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Archive for Eddie Merckx

TDF Stage 4 A Sprint from Cambrai – Reims

Lance is not a sprinter, holding back for the mountain stages. So, I’m not surprised that Lance dropped down in the overall rankings after today’s stage favoring the sprinters. However, he is nearly 2 minutes behind Contador.

But, setting those two aside, a bit…I hate having to wait until I get home from work to see what happened during the day’s Tour. I have the iPhone TDF app, but far too many meetings have kept me from using it. So, I come home to see the standings and catch the prime time replay on Versus. And the thought occurred to me: the top guys are getting old! There will, likely sooner than later, come a day when we won’t be hearing Phil Liggett and Paul Sherwin bantering about Cavendish, Cancellara or Hoshovd, among others, and the riders will have as much hair as Bob Roll. We’ll be asking ourselves, “whatever happened to Iban Mayo or Big George Hincapie?”

Can you remember when the Tour was a relatively unknown sports event to the “new world” masses? When I was in Grenoble in the early 1970’s, Eddie Merckx was the conquering hero, but asked to stay away from the Tour a year (so that someone else would have a chance to win). Back then, I didn’t understand the point of racing around France on a bike for nearly a month. But, it was very cool to make a mad dash with fellow students up to the route where the cyclists were going to pass by.

Well, because I have to wait so long to catch up with the day’s ride, one of the things I look forward to is entering the daily sweeps. I’ve never won anything, but, who cares. And, I collect all the write ups in the local newspaper for my mom (who kept the coverage on every Tour that Lance has been in).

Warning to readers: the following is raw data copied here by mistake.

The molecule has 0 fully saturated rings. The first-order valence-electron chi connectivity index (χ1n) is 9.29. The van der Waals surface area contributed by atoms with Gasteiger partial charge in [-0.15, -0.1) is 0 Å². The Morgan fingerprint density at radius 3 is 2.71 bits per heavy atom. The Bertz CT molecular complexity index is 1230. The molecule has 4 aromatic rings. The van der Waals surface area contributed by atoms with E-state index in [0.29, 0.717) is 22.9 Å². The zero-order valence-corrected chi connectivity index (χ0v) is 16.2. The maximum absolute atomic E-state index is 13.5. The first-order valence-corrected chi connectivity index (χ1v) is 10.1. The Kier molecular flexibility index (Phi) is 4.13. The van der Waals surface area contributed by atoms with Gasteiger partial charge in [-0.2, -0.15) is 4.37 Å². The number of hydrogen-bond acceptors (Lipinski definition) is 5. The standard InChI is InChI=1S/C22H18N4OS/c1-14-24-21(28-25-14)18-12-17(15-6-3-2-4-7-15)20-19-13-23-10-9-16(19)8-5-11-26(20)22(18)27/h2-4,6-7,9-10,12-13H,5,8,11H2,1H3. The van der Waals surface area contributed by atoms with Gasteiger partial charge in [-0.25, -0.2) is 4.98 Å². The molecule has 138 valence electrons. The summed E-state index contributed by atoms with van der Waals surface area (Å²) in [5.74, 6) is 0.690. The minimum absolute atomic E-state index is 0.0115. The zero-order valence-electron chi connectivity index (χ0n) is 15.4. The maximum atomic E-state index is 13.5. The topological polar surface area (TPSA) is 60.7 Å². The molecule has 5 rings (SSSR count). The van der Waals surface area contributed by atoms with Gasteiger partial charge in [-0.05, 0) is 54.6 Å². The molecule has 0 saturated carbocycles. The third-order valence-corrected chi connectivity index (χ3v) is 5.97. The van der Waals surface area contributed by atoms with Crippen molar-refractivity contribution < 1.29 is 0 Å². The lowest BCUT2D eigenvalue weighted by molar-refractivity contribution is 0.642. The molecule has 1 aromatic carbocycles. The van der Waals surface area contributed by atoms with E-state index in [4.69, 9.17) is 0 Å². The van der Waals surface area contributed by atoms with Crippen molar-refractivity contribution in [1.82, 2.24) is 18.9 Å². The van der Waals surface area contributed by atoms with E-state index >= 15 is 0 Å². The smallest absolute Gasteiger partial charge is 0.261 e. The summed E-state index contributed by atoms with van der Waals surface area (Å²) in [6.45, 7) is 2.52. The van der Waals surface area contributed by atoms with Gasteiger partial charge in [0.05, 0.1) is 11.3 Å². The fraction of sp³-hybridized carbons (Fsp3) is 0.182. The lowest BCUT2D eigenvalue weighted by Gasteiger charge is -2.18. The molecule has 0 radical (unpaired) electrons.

I think I need to have a glass of bubbly to honor today’s ride into the Champagne region.

TDF – Stage 18: A Little Rest for the Weary GC

Bourg d’Oisans – Ste. Etienne 122 miles

We now have the 7th owner of the yellow jersey, and a most deserving fellow is Carlos Sastre after his spectacular ride to L’Alpe d’Huez. It’s great to see a veteran finally take the gold on such a monumental stage.

It was on such a route that, as a foreign student at the Univ. of Grenoble back in the early 70’s, I first heard about the Tour de France. 100+ guys on bikes doing what? Are they nuts? This was back in the days of the great Eddie Merckx.

Today, we expect the GC contenders to take a little break and let the sprinters have at each other.

Italy is very disappointed in their countrymen on wheels; but, Damiano Cunego hangs in there, all the same, although he is outdistanced by some 22 minutes behind the lead group of Baredo and Burghardt.

As usual, at least this Tour, CSC leads the peloton with Stuart O’Grady at the helm.

Sorry, guys – my cubicle got a wee bit crowded this morning, as we’re trying to set up a demo site for this afternoon. Work, yee-haw!

But, then…there were really no great expectations for today. Everyone needs a little break before the upcoming TT. Team Columbia has something to celebrate today. Frankly, they have done quite well for coming into the Tour as a new team with no expectations. Go, Columbia!

Stage results
1. BURGHARDT Marcus 42 TEAM COLUMBIA
2. BARREDO Carlos 92 QUICK STEP
3. FEILLU Romain 124 AGRITUBEL
4. LE MEVEL Christophe 87 CREDIT AGRICOLE
5. ASTARLOZA Mikel 22 EUSKALTEL – EUSKADI
6. DUMOULIN Samuel 185 COFIDIS CREDIT PAR TELEPHONE
7. DESSEL Cyril 101 AG2R-LA MONDIALE
8. KREUZIGER Roman 65 LIQUIGAS
9. HOSTE Leif 5 SILENCE – LOTTO
10. SCHLECK Andy 16 TEAM CSC SAXO BANK

GC standings – no change
1 011 Carlos SASTRE ESP CSC 79h16’14” 00”
2 017 Frank SCHLECK LUX CSC 79h17’38” 1’24”
3 115 Bernhard KOHL AUT GST 79h17’47” 1’33”
4 001 Cadel EVANS AUS SIL 79h17’48” 1’34”
5 131 Denis MENCHOV RUS RAB 79h18’53” 2’39”
6 191 Christian VANDEVELDE USA TSL 79h20’55” 4’41”
7 031 Alejandro VALVERDE ESP GCE 79h21’49” 5’35”
8 027 Samuel SANCHEZ ESP EUS 79h22’06” 5’52”
9 109 Tadej VALJAVEC SLO ALM 79h24’24” 8’10”
10 104 Vladimir EFIMKIN RUS ALM 79h24’38” 8’24”